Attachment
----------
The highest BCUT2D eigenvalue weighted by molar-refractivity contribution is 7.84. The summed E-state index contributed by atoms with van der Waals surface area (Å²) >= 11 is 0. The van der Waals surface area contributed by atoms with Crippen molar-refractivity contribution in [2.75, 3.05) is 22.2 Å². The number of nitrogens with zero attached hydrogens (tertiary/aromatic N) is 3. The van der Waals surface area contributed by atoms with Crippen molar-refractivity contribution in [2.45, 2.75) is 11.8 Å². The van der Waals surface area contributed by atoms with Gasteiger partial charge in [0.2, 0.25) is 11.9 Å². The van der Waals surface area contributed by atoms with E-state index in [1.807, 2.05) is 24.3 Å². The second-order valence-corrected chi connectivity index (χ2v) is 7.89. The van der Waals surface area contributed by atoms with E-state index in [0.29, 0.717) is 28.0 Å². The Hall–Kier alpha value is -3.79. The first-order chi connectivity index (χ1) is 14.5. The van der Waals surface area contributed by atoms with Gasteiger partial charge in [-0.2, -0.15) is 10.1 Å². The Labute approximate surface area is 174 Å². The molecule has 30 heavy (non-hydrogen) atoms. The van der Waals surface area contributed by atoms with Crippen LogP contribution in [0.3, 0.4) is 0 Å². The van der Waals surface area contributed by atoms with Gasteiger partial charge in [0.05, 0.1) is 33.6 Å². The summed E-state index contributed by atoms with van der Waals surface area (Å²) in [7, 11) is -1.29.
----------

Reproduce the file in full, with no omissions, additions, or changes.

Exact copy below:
The highest BCUT2D eigenvalue weighted by molar-refractivity contribution is 7.84. The summed E-state index contributed by atoms with van der Waals surface area (Å²) >= 11 is 0. The van der Waals surface area contributed by atoms with Crippen molar-refractivity contribution in [2.75, 3.05) is 22.2 Å². The number of nitrogens with zero attached hydrogens (tertiary/aromatic N) is 3. The van der Waals surface area contributed by atoms with Crippen molar-refractivity contribution in [2.45, 2.75) is 11.8 Å². The van der Waals surface area contributed by atoms with Gasteiger partial charge in [0.2, 0.25) is 11.9 Å². The van der Waals surface area contributed by atoms with E-state index in [1.807, 2.05) is 24.3 Å². The second-order valence-corrected chi connectivity index (χ2v) is 7.89. The van der Waals surface area contributed by atoms with E-state index in [0.29, 0.717) is 28.0 Å². The Hall–Kier alpha value is -3.79. The first-order chi connectivity index (χ1) is 14.5. The van der Waals surface area contributed by atoms with Gasteiger partial charge in [-0.2, -0.15) is 10.1 Å². The Labute approximate surface area is 174 Å². The molecule has 30 heavy (non-hydrogen) atoms. The van der Waals surface area contributed by atoms with Crippen LogP contribution in [0.3, 0.4) is 0 Å². The van der Waals surface area contributed by atoms with Gasteiger partial charge in [0.05, 0.1) is 33.6 Å². The summed E-state index contributed by atoms with van der Waals surface area (Å²) in [7, 11) is -1.29.